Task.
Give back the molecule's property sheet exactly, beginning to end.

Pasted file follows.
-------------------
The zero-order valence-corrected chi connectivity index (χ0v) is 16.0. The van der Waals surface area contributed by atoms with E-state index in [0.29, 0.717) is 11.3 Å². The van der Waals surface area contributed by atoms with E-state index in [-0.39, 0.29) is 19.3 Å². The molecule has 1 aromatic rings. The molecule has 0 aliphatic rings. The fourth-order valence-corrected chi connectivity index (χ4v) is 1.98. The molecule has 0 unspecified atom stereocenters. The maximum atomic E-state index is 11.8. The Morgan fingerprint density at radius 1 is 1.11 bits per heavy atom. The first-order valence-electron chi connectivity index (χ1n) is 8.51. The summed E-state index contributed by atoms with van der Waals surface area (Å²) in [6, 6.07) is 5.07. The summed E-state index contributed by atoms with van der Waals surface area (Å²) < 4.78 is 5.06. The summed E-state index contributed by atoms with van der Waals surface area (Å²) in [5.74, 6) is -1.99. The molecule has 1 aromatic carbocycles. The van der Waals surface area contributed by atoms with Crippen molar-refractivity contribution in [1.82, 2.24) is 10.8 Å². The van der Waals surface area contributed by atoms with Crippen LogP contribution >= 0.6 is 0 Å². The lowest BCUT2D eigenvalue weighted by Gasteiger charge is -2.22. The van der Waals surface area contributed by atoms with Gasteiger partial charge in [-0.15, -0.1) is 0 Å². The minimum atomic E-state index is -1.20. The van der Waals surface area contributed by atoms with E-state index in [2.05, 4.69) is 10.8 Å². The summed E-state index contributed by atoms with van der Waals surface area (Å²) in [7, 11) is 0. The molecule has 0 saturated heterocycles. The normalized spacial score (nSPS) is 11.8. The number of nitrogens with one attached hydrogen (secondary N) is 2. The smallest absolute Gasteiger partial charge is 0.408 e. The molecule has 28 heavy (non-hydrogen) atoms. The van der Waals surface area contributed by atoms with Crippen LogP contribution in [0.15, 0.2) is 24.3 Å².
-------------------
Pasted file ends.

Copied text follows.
The zero-order valence-corrected chi connectivity index (χ0v) is 16.0. The van der Waals surface area contributed by atoms with E-state index in [0.29, 0.717) is 11.3 Å². The van der Waals surface area contributed by atoms with E-state index in [-0.39, 0.29) is 19.3 Å². The molecule has 1 aromatic rings. The molecule has 0 aliphatic rings. The fourth-order valence-corrected chi connectivity index (χ4v) is 1.98. The molecule has 0 unspecified atom stereocenters. The maximum atomic E-state index is 11.8. The Morgan fingerprint density at radius 1 is 1.11 bits per heavy atom. The first-order valence-electron chi connectivity index (χ1n) is 8.51. The summed E-state index contributed by atoms with van der Waals surface area (Å²) in [6, 6.07) is 5.07. The summed E-state index contributed by atoms with van der Waals surface area (Å²) < 4.78 is 5.06. The summed E-state index contributed by atoms with van der Waals surface area (Å²) in [5.74, 6) is -1.99. The molecule has 1 aromatic carbocycles. The van der Waals surface area contributed by atoms with Crippen molar-refractivity contribution in [1.82, 2.24) is 10.8 Å². The van der Waals surface area contributed by atoms with Crippen LogP contribution >= 0.6 is 0 Å². The lowest BCUT2D eigenvalue weighted by Gasteiger charge is -2.22. The van der Waals surface area contributed by atoms with Gasteiger partial charge in [-0.15, -0.1) is 0 Å². The minimum atomic E-state index is -1.20. The van der Waals surface area contributed by atoms with E-state index in [2.05, 4.69) is 10.8 Å². The summed E-state index contributed by atoms with van der Waals surface area (Å²) in [7, 11) is 0. The molecule has 0 saturated heterocycles. The normalized spacial score (nSPS) is 11.8. The number of nitrogens with one attached hydrogen (secondary N) is 2. The smallest absolute Gasteiger partial charge is 0.408 e. The molecule has 28 heavy (non-hydrogen) atoms. The van der Waals surface area contributed by atoms with Crippen LogP contribution in [0.15, 0.2) is 24.3 Å².